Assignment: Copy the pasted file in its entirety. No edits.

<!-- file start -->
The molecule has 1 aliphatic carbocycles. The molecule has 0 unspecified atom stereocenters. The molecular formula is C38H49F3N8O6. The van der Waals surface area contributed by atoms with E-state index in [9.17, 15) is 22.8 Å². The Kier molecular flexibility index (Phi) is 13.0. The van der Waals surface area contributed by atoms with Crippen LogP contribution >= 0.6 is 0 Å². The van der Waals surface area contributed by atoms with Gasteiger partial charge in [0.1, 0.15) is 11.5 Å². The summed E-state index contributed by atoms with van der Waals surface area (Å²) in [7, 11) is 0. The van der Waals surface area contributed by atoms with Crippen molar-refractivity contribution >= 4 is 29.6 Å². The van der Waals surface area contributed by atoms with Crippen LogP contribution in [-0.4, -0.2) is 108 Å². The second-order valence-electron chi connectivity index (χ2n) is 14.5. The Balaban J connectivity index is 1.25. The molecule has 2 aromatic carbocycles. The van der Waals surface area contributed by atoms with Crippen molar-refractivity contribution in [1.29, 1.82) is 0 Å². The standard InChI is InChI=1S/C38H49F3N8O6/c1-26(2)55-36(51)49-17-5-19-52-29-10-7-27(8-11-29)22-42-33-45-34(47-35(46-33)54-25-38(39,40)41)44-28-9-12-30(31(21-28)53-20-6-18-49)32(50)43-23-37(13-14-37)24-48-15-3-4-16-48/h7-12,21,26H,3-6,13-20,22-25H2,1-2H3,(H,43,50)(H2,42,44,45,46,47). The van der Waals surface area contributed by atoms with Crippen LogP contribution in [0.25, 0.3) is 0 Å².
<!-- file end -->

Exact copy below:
The molecule has 1 aliphatic carbocycles. The molecule has 0 unspecified atom stereocenters. The molecular formula is C38H49F3N8O6. The van der Waals surface area contributed by atoms with E-state index in [9.17, 15) is 22.8 Å². The Kier molecular flexibility index (Phi) is 13.0. The van der Waals surface area contributed by atoms with Crippen LogP contribution >= 0.6 is 0 Å². The van der Waals surface area contributed by atoms with Gasteiger partial charge in [0.1, 0.15) is 11.5 Å². The summed E-state index contributed by atoms with van der Waals surface area (Å²) in [7, 11) is 0. The van der Waals surface area contributed by atoms with Crippen molar-refractivity contribution >= 4 is 29.6 Å². The van der Waals surface area contributed by atoms with Crippen LogP contribution in [-0.4, -0.2) is 108 Å². The second-order valence-electron chi connectivity index (χ2n) is 14.5. The Balaban J connectivity index is 1.25. The molecule has 2 aromatic carbocycles. The van der Waals surface area contributed by atoms with Crippen molar-refractivity contribution in [1.29, 1.82) is 0 Å². The standard InChI is InChI=1S/C38H49F3N8O6/c1-26(2)55-36(51)49-17-5-19-52-29-10-7-27(8-11-29)22-42-33-45-34(47-35(46-33)54-25-38(39,40)41)44-28-9-12-30(31(21-28)53-20-6-18-49)32(50)43-23-37(13-14-37)24-48-15-3-4-16-48/h7-12,21,26H,3-6,13-20,22-25H2,1-2H3,(H,43,50)(H2,42,44,45,46,47). The van der Waals surface area contributed by atoms with Crippen LogP contribution in [0.25, 0.3) is 0 Å².